Reasoning about situations we take to be impossible is useful for a variety of theoretical purposes. Furthermore, using a device of impossible worlds when reasoning about the impossible is useful in the same sorts of ways that the device of possible worlds is useful when reasoning about the possible. This paper discusses some of the uses of impossible worlds and argues that commitment to them can and should be had without great metaphysical or logical cost. The paper then provides an account of reasoning with impossible worlds, by treating such reasoning as reasoning employing counterpossible conditionals, and provides a semantics for the proposed treatment.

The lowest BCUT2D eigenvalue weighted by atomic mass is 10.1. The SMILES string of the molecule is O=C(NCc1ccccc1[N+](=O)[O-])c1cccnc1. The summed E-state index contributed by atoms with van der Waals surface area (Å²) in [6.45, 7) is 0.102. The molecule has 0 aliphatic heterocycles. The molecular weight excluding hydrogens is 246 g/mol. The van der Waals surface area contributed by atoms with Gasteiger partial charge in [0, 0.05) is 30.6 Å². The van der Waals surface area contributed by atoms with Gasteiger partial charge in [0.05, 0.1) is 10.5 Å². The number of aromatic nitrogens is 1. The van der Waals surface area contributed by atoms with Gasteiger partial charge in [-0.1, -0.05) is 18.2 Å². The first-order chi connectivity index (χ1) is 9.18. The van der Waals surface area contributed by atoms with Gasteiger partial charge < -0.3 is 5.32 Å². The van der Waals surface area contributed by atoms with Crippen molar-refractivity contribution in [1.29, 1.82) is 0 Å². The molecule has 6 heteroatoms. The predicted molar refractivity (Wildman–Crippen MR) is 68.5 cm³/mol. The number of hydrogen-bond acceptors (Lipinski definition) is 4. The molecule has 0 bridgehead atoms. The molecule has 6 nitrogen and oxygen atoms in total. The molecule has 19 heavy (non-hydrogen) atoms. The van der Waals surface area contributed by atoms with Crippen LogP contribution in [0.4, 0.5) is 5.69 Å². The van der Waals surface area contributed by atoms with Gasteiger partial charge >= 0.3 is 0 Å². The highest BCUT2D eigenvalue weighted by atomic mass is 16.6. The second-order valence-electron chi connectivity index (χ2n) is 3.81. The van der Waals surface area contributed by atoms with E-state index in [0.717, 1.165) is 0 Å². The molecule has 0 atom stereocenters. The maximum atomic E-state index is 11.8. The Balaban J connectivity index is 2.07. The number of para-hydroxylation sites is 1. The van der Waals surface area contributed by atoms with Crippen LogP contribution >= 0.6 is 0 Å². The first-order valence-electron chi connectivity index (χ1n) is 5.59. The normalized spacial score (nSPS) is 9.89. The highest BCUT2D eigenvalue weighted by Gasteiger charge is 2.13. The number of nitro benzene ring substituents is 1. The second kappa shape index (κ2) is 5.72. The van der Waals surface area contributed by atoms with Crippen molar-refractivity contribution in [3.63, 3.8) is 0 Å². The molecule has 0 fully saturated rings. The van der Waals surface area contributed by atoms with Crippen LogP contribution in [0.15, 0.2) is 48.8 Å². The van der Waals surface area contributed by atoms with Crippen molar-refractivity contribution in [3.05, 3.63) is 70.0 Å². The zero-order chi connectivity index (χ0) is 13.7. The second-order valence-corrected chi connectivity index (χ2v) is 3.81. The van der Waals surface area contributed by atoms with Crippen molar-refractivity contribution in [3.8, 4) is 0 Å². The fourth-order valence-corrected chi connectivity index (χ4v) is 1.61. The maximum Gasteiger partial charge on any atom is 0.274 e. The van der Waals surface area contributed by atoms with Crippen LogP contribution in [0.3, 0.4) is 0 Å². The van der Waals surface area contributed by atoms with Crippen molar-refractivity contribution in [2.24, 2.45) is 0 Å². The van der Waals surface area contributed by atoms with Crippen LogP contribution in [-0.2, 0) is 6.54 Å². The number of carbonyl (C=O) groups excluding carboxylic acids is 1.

Daniel Nolan. "Impossible Worlds: A Modest Approach." Notre Dame J. Formal Logic 38 (4) 535 - 572, Fall 1997. https://doi.org/10.1305/ndjfl/1039540769